Yes, you read correctly. To this day, everything still has not soaked in: the screaming fans, helicopters, team cars, the radio chatter, motorcycles, and best of all . . . the riders. It was Stage Ten of the Tour de France, and the Secondratecyclist was no longer just a bystander.
It all began with a hike up to the ville haute of Saint Flour. My wife and I had a beautiful Airbnb just outside of town with another incredible host. By the time we made our way into the lower city of Saint Flour, the road up was closed, so we threw on our backpacks and walked. It was a morning wake-up, for sure. At the top, another city was again electrified with excitement, as we made our way to the start line. People were jockeying for good spots along the fencing, and souvenirs were being thrown from various Tour sponsors. We really did not have a plan. We just wanted to hike up, maybe see the start and look around at the village that began in the 13th Century. Trying to move a bit away from the heavy crowd at the line, we moved to the road that led out of town, which was the route of the race. Looking down the hill, there were a few fans sprinkled here and there and a few spots that looked promising.
Walking down what was the backside of what we had hiked up, I spotted the Mavic support vehicles lined up awaiting the start. A mechanic was working on a pair of shoes at one end of a car, and I started a conversation with the men standing around. It was all innocent enough; after all, I really do enjoy Mavic products. They were all very nice and asked if we were Americans and how we came to be in Saint Flour. We responded that we were and the trip was part of our 30th anniversary trip and were having so much fun.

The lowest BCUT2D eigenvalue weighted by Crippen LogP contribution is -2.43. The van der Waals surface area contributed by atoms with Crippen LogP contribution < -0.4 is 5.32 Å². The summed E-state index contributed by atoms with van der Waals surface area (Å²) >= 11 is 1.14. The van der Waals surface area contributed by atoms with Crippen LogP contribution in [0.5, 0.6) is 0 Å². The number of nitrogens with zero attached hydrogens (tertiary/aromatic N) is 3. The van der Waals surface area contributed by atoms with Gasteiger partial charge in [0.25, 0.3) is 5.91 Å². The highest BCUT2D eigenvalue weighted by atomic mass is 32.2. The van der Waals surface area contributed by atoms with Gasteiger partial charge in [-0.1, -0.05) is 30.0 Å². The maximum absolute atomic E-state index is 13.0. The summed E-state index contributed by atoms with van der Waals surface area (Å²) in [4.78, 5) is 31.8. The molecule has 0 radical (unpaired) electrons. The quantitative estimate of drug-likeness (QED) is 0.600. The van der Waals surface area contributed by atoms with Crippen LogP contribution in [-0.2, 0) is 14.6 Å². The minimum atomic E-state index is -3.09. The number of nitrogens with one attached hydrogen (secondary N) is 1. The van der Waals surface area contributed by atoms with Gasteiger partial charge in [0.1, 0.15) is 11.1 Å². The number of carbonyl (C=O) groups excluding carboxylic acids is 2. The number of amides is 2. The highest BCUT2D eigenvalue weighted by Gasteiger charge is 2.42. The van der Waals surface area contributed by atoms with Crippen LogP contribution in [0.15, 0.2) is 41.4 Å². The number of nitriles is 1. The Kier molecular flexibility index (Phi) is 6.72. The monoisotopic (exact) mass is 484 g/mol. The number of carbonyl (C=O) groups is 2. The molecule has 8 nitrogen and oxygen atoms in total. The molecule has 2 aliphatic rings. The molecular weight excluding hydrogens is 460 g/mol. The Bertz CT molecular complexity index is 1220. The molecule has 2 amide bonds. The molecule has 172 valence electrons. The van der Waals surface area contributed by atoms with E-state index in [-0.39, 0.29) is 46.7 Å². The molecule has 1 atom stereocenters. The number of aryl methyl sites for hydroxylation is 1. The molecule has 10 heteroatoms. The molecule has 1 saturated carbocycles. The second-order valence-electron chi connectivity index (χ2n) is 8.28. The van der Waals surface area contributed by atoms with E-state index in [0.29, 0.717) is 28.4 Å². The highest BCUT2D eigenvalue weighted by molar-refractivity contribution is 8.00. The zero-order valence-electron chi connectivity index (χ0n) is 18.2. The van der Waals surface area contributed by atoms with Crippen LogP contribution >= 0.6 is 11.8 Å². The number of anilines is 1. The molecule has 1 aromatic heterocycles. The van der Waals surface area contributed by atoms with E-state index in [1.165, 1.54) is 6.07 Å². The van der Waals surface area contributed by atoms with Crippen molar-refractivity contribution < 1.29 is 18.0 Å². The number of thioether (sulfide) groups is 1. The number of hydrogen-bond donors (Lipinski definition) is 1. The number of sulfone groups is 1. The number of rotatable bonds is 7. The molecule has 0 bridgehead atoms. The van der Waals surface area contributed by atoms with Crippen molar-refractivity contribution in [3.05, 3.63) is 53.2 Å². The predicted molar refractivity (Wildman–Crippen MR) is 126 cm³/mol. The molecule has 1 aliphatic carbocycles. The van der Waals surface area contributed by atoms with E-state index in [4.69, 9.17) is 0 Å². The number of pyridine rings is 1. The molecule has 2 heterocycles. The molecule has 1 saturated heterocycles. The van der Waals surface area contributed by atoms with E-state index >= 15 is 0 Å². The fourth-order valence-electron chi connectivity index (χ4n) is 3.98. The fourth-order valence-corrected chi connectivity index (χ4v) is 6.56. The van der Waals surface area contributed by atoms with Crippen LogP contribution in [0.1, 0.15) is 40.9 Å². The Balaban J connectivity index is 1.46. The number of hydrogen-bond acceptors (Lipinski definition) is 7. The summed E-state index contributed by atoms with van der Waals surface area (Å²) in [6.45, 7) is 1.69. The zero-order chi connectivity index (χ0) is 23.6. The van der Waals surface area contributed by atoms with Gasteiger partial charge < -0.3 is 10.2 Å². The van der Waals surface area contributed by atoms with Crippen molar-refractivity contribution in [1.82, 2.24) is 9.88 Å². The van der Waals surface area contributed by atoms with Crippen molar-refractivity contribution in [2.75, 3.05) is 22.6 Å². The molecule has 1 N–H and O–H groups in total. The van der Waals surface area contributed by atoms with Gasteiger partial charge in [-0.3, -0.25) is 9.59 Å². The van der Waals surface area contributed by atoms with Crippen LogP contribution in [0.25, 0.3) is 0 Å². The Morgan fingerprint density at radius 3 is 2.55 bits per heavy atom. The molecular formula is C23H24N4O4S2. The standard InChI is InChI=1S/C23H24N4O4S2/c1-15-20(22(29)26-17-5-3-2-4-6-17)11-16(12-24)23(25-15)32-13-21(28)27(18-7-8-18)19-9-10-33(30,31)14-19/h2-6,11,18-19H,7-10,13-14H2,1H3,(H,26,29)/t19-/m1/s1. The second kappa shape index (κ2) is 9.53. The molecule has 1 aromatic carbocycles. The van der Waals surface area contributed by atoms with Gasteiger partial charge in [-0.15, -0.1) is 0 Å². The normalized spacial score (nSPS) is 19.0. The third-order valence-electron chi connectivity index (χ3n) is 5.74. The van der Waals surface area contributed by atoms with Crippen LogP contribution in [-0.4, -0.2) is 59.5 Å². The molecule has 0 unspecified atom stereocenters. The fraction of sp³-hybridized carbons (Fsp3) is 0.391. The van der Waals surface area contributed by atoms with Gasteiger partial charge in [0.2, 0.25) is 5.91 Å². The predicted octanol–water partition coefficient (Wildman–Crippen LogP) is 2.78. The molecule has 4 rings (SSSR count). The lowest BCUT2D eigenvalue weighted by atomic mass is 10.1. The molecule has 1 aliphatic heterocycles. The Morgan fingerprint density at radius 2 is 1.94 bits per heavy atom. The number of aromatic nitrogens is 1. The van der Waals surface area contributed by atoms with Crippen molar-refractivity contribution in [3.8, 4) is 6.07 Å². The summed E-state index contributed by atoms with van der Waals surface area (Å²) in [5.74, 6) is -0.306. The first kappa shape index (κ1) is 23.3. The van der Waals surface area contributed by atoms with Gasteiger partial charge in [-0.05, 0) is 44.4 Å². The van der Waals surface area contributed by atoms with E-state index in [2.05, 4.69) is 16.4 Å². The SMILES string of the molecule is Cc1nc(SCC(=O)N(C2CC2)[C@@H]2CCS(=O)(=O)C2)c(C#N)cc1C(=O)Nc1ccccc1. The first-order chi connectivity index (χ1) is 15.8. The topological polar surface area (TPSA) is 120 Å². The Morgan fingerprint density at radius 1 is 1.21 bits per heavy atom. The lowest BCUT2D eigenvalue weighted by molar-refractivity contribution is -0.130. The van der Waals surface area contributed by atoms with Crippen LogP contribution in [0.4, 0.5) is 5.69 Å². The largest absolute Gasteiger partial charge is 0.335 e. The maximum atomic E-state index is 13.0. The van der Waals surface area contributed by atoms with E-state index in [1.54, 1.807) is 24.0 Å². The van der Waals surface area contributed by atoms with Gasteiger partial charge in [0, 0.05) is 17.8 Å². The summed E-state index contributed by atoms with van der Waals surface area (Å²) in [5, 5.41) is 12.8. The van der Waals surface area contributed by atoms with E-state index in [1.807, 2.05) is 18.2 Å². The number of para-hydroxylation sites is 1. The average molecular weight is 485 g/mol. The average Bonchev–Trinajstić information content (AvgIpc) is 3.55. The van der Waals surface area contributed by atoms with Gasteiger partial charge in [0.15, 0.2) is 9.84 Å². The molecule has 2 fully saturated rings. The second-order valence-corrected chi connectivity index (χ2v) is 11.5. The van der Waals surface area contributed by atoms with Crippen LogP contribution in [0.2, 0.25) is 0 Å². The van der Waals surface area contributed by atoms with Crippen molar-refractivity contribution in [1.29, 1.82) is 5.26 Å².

It was around this time when one of the drivers, who introduced himself as Max, came up to me and asked about our plans for the day. “Look, if you guys have things to do it’s okay, but if not, both of you could ride with us today. Our VIPs did not show, so we have room.” Okay, I think I temporarily blacked out for a second or two, but I did manage to mumble something about no plans. Max said that he would have to run up the hill and get out VIP passes and asked me if I could meet him back at the cars at 11:30AM. I quickly told him that we would not be moving from this spot. Off he went.
Before long, Max was back and introduced us to Neil the mechanic who would be riding next to my wife in the backseat. He handed us our VIP stuff, and just like that we were over the barriers and loading our stuff in the back. We pulled off in a line of bright yellow Mavic cars and motorcycles, getting in front of the race before they left the neutral zone. This was actually happening!
The radio came alive the moment the race began out of the neutral start. Max was explaining our role and how it would shift throughout the race. Christian Prudhomme, the race director of the Tour de France, was chattering away with various directions to . . . well, everybody. Before long the breakaway had established a two minute gap on the peloton, and we were told to fall in behind them. Max pulled the car over, and in a moment the police came around the corner and three or four helicopters zoomed overhead. The six-man breakaway moved by us in silence, and we fell in. If the break fell below a certain time, explained Max, then the team cars would be called off, leaving us as the main support to the breakaway. The Mavic neutral support cars and motorcycle were spread out among the riders.